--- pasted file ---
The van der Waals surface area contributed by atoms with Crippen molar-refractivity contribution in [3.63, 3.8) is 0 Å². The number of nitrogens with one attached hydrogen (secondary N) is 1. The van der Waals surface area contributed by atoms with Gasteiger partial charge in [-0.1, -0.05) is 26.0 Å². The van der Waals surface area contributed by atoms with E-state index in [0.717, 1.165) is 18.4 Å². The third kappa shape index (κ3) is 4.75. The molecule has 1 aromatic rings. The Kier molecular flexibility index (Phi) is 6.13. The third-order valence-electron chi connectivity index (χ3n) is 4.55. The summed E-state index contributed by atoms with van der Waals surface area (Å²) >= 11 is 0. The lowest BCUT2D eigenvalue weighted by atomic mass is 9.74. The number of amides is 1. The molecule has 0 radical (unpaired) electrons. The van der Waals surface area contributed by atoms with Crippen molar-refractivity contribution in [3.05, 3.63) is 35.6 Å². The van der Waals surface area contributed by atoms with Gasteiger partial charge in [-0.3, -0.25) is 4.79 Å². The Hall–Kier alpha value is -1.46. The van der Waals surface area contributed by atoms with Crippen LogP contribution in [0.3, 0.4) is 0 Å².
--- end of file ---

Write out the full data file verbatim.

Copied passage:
The van der Waals surface area contributed by atoms with Crippen molar-refractivity contribution in [3.63, 3.8) is 0 Å². The number of nitrogens with one attached hydrogen (secondary N) is 1. The van der Waals surface area contributed by atoms with Gasteiger partial charge in [-0.1, -0.05) is 26.0 Å². The van der Waals surface area contributed by atoms with E-state index in [0.717, 1.165) is 18.4 Å². The third kappa shape index (κ3) is 4.75. The molecule has 1 aromatic rings. The Kier molecular flexibility index (Phi) is 6.13. The third-order valence-electron chi connectivity index (χ3n) is 4.55. The summed E-state index contributed by atoms with van der Waals surface area (Å²) >= 11 is 0. The lowest BCUT2D eigenvalue weighted by atomic mass is 9.74. The number of amides is 1. The molecule has 0 radical (unpaired) electrons. The van der Waals surface area contributed by atoms with Crippen molar-refractivity contribution in [3.05, 3.63) is 35.6 Å². The van der Waals surface area contributed by atoms with Gasteiger partial charge in [-0.3, -0.25) is 4.79 Å². The Hall–Kier alpha value is -1.46. The van der Waals surface area contributed by atoms with Crippen LogP contribution in [0.3, 0.4) is 0 Å².